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Article
July 5, 1985

Hepatic Vascular Lesions in AIDS

Author Affiliations

Louis Mourier Hospital Colombes, France

JAMA. 1985;254(1):53-54. doi:10.1001/jama.1985.03360010059009
Abstract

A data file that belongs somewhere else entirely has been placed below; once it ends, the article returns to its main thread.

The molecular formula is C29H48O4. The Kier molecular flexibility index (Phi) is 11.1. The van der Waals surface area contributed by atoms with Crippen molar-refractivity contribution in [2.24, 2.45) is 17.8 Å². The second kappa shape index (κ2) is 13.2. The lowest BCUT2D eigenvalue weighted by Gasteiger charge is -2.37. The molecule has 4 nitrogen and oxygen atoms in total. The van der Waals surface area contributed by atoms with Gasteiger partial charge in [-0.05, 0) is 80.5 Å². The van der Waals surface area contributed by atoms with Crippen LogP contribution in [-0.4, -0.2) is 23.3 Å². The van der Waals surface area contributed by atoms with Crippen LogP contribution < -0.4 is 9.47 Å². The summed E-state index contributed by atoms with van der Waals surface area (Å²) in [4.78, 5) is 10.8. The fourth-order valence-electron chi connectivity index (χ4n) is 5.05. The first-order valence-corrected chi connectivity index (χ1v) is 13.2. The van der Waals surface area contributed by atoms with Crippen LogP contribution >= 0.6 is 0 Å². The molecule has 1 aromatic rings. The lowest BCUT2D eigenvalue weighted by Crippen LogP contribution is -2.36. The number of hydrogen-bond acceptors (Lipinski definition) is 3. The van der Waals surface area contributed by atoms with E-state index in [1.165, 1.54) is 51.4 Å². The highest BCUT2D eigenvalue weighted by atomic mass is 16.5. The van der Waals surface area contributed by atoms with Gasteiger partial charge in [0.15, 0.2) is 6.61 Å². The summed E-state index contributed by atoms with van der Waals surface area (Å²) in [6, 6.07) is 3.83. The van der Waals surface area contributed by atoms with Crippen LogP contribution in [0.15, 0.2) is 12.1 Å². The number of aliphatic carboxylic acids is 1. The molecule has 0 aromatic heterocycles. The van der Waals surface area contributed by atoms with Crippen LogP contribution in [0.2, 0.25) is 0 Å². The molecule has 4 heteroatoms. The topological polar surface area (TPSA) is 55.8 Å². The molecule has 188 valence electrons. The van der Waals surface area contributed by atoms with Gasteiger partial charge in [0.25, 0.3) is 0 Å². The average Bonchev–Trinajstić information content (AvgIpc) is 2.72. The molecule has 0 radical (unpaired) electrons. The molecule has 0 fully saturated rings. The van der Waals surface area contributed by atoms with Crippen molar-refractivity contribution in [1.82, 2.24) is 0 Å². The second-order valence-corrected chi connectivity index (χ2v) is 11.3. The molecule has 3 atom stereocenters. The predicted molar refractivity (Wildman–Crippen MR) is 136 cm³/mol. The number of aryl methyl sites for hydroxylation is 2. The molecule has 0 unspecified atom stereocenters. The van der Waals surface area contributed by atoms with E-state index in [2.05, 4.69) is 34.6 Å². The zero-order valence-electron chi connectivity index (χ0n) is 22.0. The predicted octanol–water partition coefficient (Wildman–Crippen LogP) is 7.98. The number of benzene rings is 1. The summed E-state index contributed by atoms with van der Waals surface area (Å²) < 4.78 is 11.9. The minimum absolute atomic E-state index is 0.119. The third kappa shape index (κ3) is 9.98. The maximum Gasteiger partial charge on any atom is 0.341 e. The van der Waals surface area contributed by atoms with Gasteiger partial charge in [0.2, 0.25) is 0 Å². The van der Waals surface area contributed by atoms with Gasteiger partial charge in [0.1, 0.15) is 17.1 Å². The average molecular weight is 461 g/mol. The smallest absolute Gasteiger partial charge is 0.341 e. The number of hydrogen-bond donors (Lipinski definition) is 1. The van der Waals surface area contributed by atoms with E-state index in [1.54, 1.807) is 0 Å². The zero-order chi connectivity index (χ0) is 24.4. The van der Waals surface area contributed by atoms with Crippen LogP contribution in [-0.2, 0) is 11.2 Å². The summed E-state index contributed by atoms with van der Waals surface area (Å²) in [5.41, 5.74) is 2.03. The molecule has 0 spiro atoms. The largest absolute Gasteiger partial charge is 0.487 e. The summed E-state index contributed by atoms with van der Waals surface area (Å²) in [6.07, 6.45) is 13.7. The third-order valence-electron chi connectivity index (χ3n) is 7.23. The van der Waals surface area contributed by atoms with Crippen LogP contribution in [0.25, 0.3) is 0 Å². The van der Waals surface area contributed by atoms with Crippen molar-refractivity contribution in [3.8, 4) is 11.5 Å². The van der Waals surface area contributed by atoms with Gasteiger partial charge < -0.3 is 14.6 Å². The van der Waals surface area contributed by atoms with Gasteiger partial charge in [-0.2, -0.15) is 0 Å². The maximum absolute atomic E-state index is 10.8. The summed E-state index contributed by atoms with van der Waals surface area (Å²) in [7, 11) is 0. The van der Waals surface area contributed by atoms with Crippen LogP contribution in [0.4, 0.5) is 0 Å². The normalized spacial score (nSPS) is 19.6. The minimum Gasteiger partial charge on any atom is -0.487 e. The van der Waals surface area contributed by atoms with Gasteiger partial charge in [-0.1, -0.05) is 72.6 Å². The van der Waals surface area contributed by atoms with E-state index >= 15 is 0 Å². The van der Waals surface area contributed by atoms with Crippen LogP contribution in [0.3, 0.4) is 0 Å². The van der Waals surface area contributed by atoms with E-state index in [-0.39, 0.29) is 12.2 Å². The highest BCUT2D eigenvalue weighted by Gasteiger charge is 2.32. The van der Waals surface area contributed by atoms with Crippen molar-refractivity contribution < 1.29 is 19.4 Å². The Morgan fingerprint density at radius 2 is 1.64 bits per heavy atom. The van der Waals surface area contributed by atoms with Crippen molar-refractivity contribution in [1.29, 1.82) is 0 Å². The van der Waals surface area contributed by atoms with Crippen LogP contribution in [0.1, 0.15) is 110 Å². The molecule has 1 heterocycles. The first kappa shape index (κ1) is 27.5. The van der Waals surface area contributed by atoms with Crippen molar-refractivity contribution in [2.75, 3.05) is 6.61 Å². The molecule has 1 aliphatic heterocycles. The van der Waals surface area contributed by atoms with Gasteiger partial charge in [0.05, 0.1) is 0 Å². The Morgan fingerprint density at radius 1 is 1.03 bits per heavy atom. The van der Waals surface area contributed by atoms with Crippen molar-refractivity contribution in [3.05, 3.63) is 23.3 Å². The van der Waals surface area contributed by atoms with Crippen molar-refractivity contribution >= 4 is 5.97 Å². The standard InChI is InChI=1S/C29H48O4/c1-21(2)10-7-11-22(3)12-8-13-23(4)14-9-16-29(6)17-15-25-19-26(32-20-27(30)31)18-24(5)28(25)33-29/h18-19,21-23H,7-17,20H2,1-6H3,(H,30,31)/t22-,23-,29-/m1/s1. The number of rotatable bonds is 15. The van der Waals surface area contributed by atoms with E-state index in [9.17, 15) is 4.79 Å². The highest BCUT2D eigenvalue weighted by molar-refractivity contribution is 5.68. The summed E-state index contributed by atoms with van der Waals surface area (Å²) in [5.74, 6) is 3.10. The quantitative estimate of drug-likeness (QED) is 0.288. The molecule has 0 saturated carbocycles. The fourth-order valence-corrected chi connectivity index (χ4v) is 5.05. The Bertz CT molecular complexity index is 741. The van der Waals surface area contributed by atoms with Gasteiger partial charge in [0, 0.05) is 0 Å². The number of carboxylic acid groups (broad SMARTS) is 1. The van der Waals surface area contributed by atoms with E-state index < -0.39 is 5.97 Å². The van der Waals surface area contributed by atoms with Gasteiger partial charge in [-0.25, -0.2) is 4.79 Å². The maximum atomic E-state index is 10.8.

To the Editor.—  In their article entitled "Autopsy Findings in the Acquired Immune Deficiency Syndrome," Dr Welch and associates1 always found hepatic lesions that were sinusoidal dilatations. As the pathogenesis of these lesions is not discussed by the authors, I would like to describe our very similar findings.2We performed systematic liver biopsies in 20 patients with documented acquired immunodeficiency syndrome (AIDS). Eighteen of 20 biopsies yielded abnormalities that could be related to diverse opportunistic infections and consisted of granulomatous and/or necrotizing lesions. However, prominent vascular lesions were observed in seven of these cases, with sinusoidal dilatations in two, peliosis hepatis in four, and angiosarcomatous changes in one.In the absence of a hepatic outflow obstruction, sinusoidal dilatations and peliosis hepatis are known to be associated with many hepatic and extrahepatic diseases.3 However, I speculate that the striking vascular changes found in these series could be directly

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